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Airworthiness Directives; SOCATA-Groupe Aerospatiale Models TB 9, TB 10, TB 20, TB 21, and TB 200 Airplanes

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Information about this document as published in the Federal Register.

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AGENCY:

Federal Aviation Administration, DOT.

ACTION:

Final rule.

SUMMARY:

This amendment adopts a new airworthiness directive (AD) that applies to all SOCATA—Groupe Aerospatiale (SOCATA) Models TB 9, TB 10, TB 20, TB 21, and TB 200 airplanes. This AD requires you to repetitively inspect the lower rudder hinge fitting for cracks. This AD also requires you to repair any crack found in accordance with a repair scheme obtained from the manufacturer through the Federal Aviation Administration (FAA). This AD is the result mandatory continuing airworthiness information (MCAI) issued by the airworthiness authority for France. The actions specified by this AD are intended to detect and correct fatigue cracks in the lower rudder hinge fitting. This condition could cause the lower rudder to detach from the control linkage with consequent loss of control of the airplane.

DATES:

This AD becomes effective on January 4, 2002.

The Director of the Federal Register approved the incorporation by reference of certain publications listed in the regulations as of January 4, 2002.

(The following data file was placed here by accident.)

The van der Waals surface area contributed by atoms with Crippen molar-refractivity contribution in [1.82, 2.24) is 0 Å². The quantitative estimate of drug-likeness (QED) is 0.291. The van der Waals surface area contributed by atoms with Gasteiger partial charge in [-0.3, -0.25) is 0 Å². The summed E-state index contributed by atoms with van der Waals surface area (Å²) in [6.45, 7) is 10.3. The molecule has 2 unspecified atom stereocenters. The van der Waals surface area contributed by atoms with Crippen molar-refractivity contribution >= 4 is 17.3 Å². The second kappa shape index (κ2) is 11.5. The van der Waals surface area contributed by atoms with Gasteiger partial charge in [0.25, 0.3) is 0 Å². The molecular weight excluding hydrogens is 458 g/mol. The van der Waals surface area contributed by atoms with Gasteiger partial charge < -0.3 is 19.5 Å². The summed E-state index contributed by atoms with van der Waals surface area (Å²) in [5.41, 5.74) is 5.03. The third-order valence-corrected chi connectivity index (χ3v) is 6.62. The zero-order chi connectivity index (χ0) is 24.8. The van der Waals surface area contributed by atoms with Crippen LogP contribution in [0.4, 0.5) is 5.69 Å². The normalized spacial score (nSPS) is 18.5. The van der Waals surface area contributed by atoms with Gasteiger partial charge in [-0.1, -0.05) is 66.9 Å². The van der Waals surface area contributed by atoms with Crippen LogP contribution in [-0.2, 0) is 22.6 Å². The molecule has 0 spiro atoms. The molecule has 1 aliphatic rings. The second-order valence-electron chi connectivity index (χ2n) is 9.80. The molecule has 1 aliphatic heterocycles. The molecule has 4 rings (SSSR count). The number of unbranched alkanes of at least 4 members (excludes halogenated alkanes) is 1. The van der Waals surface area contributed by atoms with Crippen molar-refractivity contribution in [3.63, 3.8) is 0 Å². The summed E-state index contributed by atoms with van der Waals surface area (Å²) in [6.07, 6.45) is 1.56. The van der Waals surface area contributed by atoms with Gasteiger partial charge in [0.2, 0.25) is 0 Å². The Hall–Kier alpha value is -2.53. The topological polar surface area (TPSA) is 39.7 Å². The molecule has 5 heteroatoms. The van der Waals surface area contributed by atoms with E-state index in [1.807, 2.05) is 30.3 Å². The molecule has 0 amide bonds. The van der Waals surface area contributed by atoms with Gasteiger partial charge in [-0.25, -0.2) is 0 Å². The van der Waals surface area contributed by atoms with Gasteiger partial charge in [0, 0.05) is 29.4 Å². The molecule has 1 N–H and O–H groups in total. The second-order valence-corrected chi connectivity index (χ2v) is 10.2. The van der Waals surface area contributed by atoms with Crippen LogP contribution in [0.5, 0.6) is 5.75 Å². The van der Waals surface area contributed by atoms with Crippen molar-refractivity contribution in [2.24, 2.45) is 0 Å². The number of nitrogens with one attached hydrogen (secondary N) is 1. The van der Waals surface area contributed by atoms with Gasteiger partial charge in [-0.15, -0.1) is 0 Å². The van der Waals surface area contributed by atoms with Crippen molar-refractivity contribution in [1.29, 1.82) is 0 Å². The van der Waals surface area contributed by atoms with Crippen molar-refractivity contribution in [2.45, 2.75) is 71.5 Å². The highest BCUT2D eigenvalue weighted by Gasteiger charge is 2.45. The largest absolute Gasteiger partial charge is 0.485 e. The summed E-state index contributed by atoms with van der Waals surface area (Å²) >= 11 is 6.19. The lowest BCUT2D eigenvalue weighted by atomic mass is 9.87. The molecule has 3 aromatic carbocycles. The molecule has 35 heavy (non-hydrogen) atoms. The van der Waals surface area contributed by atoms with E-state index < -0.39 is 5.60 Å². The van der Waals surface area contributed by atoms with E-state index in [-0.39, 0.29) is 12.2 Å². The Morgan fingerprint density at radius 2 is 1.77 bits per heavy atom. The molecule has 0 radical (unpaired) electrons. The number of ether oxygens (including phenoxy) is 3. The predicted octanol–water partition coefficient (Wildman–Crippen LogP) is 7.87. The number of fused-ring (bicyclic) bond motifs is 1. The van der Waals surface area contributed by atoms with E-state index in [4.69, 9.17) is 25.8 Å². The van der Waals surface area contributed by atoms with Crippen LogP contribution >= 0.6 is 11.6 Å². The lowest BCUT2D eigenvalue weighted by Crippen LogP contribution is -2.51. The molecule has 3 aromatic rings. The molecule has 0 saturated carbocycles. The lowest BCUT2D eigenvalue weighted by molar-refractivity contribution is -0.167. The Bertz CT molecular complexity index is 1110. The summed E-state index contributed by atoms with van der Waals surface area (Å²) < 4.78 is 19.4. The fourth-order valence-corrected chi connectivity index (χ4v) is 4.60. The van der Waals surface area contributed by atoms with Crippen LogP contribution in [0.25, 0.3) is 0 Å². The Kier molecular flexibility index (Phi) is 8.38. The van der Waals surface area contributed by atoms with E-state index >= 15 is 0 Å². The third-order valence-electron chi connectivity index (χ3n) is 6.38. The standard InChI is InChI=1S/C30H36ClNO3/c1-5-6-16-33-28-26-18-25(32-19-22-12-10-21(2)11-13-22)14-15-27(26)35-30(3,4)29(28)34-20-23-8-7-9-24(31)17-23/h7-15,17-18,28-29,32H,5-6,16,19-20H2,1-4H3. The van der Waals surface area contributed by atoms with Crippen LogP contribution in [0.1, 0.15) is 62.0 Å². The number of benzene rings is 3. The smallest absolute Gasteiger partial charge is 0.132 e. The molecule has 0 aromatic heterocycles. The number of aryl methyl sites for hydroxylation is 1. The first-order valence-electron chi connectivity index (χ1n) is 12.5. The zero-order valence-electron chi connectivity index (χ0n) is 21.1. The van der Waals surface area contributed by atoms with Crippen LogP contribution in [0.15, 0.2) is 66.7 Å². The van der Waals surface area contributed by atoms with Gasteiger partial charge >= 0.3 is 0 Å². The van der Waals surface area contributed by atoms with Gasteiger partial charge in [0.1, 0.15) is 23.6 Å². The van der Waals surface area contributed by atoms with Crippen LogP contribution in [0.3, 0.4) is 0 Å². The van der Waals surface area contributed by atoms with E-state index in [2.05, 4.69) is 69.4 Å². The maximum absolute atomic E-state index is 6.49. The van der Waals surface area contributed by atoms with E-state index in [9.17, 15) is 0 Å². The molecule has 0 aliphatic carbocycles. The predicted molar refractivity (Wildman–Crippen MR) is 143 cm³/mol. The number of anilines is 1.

ADDRESSES:

You may get the service information referenced in this AD from SOCATA Groupe Aerospatiale, Customer Support, Aerodrome Tarbes-Ossun-Lourdes, BP 930—F65009 Tarbes Cedex, France; telephone: (33) (0)5.62.41.73.00; facsimile: (33) (0)5.62.41.76.54; or the Product Support Manager, SOCATA—Groupe Aerospatiale, North Perry Airport, 7501 Pembroke Road, Pembroke Pines, Florida 33023; telephone: (954) 894-1160; facsimile: (954) 964-4191. You may view this information at the Federal Aviation Administration (FAA), Central Region, Office of the Regional Counsel, Attention: Rules Docket No. 2001-CE-01-AD, 901 Locust, Room 506, Kansas City, Missouri 64106; or at the Office of the Federal Register, 800 North Capitol Street, NW., suite 700, Washington, DC.

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FOR FURTHER INFORMATION CONTACT:

Karl Schletzbaum, Aerospace Engineer, FAA, Small Airplane Directorate, 901 Locust, Room 301, Kansas City, Missouri 64106; telephone: (816) 329-4146; facsimile: (816) 329-4090.

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SUPPLEMENTARY INFORMATION:

Discussion

What events have caused this AD? The Direction Générale de l'Aviation Civile (DGAC), which is the airworthiness authority for France, recently notified FAA that an unsafe condition may exist on all SOCATA Model TB 9, TB 10, TB 20, TB 21, and TB 200 airplanes. The DGAC reports an occurrence of the lower rudder separating from the control linkage on a Model TB 9 airplane. A break in the lower rudder hinge fitting caused this problem and was found during a scheduled inspection on the airplane with more than 6,000 hours time-in-service (TIS). The DGAC reports that material fatigue caused cracks in the lower rudder hinge fitting.

What is the potential impact if FAA took no action? If this condition is not detected and corrected, the lower rudder could detach from the control linkage with consequent loss of control of the airplane.